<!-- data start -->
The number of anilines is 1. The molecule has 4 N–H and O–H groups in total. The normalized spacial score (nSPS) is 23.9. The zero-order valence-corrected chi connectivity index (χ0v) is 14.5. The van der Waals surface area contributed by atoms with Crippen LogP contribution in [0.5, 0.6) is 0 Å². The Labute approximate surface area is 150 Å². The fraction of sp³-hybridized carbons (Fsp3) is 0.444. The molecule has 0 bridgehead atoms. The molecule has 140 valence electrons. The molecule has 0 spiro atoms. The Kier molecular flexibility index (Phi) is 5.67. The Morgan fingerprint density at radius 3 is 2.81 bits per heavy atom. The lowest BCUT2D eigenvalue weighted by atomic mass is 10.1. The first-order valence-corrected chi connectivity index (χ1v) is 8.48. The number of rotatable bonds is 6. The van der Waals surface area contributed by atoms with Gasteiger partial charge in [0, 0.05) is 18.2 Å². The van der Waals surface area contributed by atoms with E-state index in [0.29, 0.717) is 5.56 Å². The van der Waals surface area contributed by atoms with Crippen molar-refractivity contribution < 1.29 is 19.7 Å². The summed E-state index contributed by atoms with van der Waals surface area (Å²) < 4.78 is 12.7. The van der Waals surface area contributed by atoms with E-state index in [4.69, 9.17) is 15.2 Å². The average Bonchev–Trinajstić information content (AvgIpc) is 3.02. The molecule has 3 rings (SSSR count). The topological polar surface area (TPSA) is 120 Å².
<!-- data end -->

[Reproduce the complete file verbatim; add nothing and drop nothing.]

The number of anilines is 1. The molecule has 4 N–H and O–H groups in total. The normalized spacial score (nSPS) is 23.9. The zero-order valence-corrected chi connectivity index (χ0v) is 14.5. The van der Waals surface area contributed by atoms with Crippen LogP contribution in [0.5, 0.6) is 0 Å². The Labute approximate surface area is 150 Å². The fraction of sp³-hybridized carbons (Fsp3) is 0.444. The molecule has 0 bridgehead atoms. The molecule has 140 valence electrons. The molecule has 0 spiro atoms. The Kier molecular flexibility index (Phi) is 5.67. The Morgan fingerprint density at radius 3 is 2.81 bits per heavy atom. The lowest BCUT2D eigenvalue weighted by atomic mass is 10.1. The first-order valence-corrected chi connectivity index (χ1v) is 8.48. The number of rotatable bonds is 6. The van der Waals surface area contributed by atoms with Gasteiger partial charge in [0, 0.05) is 18.2 Å². The van der Waals surface area contributed by atoms with E-state index in [0.29, 0.717) is 5.56 Å². The van der Waals surface area contributed by atoms with Crippen molar-refractivity contribution < 1.29 is 19.7 Å². The summed E-state index contributed by atoms with van der Waals surface area (Å²) < 4.78 is 12.7. The van der Waals surface area contributed by atoms with E-state index in [4.69, 9.17) is 15.2 Å². The average Bonchev–Trinajstić information content (AvgIpc) is 3.02. The molecule has 3 rings (SSSR count). The topological polar surface area (TPSA) is 120 Å².